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The Blockley Almshouse, later known as Philadelphia General Hospital, was a charity hospital and poorhouse located in West Philadelphia. It originally opened in 1732/33 in a different part of the city as the Philadelphia Almshouse (not to be confused with the Friends' Almshouse, established 1713). Philadelphia General Hospital closed in 1977.
The Blockley Almshouse had its roots in the Philadelphia Almshouse, a facility first located in the block between Third, Fourth, Spruce and Pine Streets. Constructed in 1731–32, this institution provided the first government-sponsored care of the poor in America, as it offered an infirmary and hospital for the sick and insane, besides housing and feeding the impoverished.
In 1767, it moved to larger quarters occupying the block between Tenth, Eleventh, Spruce and Pine Streets. This site was officially called the Philadelphia Bettering House.
In 1835, the overcrowded Philadelphia Almshouse moved to Blockley Township in West Philadelphia, an area once known as "Blockley Farm" now between 34th Street and University Avenue. Built to house a variety of Philadelphia's indigent population, the facility consisted of a quadrangle of four sizable buildings including a poorhouse, a hospital, an orphanage, and an insane asylum. Construction of the first building had begun in 1830, with its the cornerstone laid on May 26. William Strickland was the architect and Samuel Sloan, later to be a well-known architect, worked as journeyman carpenter on the project.
The institution was later renamed the Philadelphia Almshouse and Hospital, but it was commonly called "Old Blockley" for decades after. Operated by a city committee known as the Guardians of the Poor, Blockley's early reputation for care was dismal. In 1864, the "Female Lunatic Asylum" building was accidentally destroyed by workers installing heaters, killing 18 women and injuring another 20. Blockley's geographical isolation from city medical institutions limited clinical care until the University of Pennsylvania, with its medical school, moved to a site just north of the Almshouse grounds in 1871.
As the latter 19th century saw advancements in both medicine and psychiatry, Blockley's mission gradually embraced that of a more conventional public hospital. A nursing school was opened at the site in 1885 under the direction of Alice Fisher, replacing ad hoc patient nurses with a system of skilled nursing. In 1903, operations of the hospital were turned over to the newly created Bureau of Hospitals in the Philadelphia Department of Public Health. In 1906, the insane were moved to the Byberry Mental Hospital, later known as the Philadelphia State Hospital.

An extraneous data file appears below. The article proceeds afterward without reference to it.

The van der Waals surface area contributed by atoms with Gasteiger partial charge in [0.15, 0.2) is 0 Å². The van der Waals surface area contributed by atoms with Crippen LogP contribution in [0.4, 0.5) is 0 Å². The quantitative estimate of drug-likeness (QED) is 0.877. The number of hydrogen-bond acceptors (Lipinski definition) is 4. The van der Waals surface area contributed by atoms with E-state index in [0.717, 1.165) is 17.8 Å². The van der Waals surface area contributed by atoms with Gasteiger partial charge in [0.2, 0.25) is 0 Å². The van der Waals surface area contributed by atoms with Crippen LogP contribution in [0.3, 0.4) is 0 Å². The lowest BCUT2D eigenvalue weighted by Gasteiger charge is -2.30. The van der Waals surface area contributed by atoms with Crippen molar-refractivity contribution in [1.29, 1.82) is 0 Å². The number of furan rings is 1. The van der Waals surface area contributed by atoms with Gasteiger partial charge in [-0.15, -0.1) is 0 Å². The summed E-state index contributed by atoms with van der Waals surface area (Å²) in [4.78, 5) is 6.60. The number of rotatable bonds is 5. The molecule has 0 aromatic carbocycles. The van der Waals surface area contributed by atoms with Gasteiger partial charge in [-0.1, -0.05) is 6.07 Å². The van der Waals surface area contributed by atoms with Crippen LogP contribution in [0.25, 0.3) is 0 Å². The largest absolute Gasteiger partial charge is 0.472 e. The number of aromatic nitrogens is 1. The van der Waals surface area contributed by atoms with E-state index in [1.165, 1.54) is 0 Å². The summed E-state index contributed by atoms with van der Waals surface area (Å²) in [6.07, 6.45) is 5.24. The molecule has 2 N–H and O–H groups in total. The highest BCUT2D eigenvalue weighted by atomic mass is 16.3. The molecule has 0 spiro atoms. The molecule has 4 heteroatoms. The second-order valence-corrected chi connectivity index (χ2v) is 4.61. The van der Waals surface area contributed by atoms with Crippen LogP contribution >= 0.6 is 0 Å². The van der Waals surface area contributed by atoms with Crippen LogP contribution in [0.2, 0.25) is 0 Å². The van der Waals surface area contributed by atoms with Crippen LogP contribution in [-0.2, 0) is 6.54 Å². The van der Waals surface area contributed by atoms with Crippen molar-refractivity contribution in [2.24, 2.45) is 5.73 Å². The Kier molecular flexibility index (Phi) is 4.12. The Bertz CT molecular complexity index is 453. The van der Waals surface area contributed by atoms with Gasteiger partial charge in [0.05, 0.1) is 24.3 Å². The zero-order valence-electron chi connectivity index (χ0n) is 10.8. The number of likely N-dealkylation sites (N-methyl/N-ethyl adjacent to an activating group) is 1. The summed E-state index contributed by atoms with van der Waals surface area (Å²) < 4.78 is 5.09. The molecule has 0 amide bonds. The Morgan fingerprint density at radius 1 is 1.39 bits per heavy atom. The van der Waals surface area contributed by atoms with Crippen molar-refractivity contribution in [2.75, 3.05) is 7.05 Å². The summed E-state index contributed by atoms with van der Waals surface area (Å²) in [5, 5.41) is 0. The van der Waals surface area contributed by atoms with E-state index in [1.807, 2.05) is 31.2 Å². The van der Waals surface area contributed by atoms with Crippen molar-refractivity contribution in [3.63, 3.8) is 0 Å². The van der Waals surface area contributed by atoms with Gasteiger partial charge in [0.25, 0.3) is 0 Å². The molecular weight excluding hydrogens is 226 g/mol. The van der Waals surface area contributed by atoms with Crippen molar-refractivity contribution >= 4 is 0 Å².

Philadelphia General Hospital
"Old Blockley" was renamed Philadelphia General Hospital (PGH) in 1919. In the next few decades, the original almshouse buildings were gradually replaced with modern facilities. By the 1950s the site contained the city's public hospital, as well as a nursing home and a home for the indigent.
In 1952, the new City Home Rule Charter placed the control of Philadelphia General Hospital with a Board of Trustees. Under contracts signed in 1959, care at PGH was carried out by the medical schools of Temple University and the University of Pennsylvania, who subcontracted work to Jefferson Medical College, Woman's Medical College of Pennsylvania, and Hahnemann Medical School.
By the early 1970s, public support including Medicaid allowed private hospitals to expand treatment for the poor. Facing both financial difficulties as well as a stock of aging buildings, the board of PGH closed the hospital entirely in 1977.
The Almshouse was built by the city in what was then known as Blockley Township, on land purchased from the Andrew Hamilton estate. This parcel of land stretched from what are now known as Civic Center Boulevard to Guardian Drive and from University Avenue to 34th Street. A blue historical marker was erected on Curie Boulevard commemorating the significance of the site.
Today the site is occupied by parts of Children's Hospital of Philadelphia, University of Pennsylvania Health System, and the Veterans Health Administration and represents a major center of medical research and care in Philadelphia. A long brick wall topped by an ornately decorated iron fence that dates back to PGH still forms part of the southern and western boundaries of the site.
In 2001, more than 1,000 bodies associated with the Almshouse were recovered from an adjacent construction site and reburied in nearby Woodlands Cemetery.
- Lawrence, Charles. History of the Philadelphia Almshouses and Hospitals from the Beginning of the Eighteenth to the Ending of the Nineteenth Centuries, Covering a Period of Nearly Two Hundred Years, Showing the Mode of Distributing Public Relief Through the Management of the Boards of Overseers of the Poor, Guardians of the Poor and the Directors of the Department of Charities and Correction; With an Appendix Containing a List of Former Visiting and Resident Physicians. Philadelphia, 1905.
- Bliss, Arthur Ames. Blockley days: Memories and Impressions of a Resident Physician 1883-1884. Publisher: 94 p. Printed for private circulation, 1916.
- Croskey, John Welsh, comp., History of Blockley: A History of the Philadelphia General Hospital from Its Inception, 1731-1928. Philadelphia, F.A. Davis Co., 1929.
- O'Donnell, Donna Gentile. Provider of Last Resort: The Story of the Closure of the Philadelphia General Hospital. Camino Books, Philadelphia, 1995.
- Philadelphia General Hospital
- West Philadelphia, Seeds of Urban Growth
- Blockley, The Memory Lingers On
- Anatomys graveyard
- "The Old Stone Barn and Farmer's House of the Blockley Alms House" and "The Philadelphia Alms House" at the Historical Society of Pennsylvania
- Selected images from the Philadelphia General Hospital Photograph Collection From The College of Physicians of Philadelphia Digital Library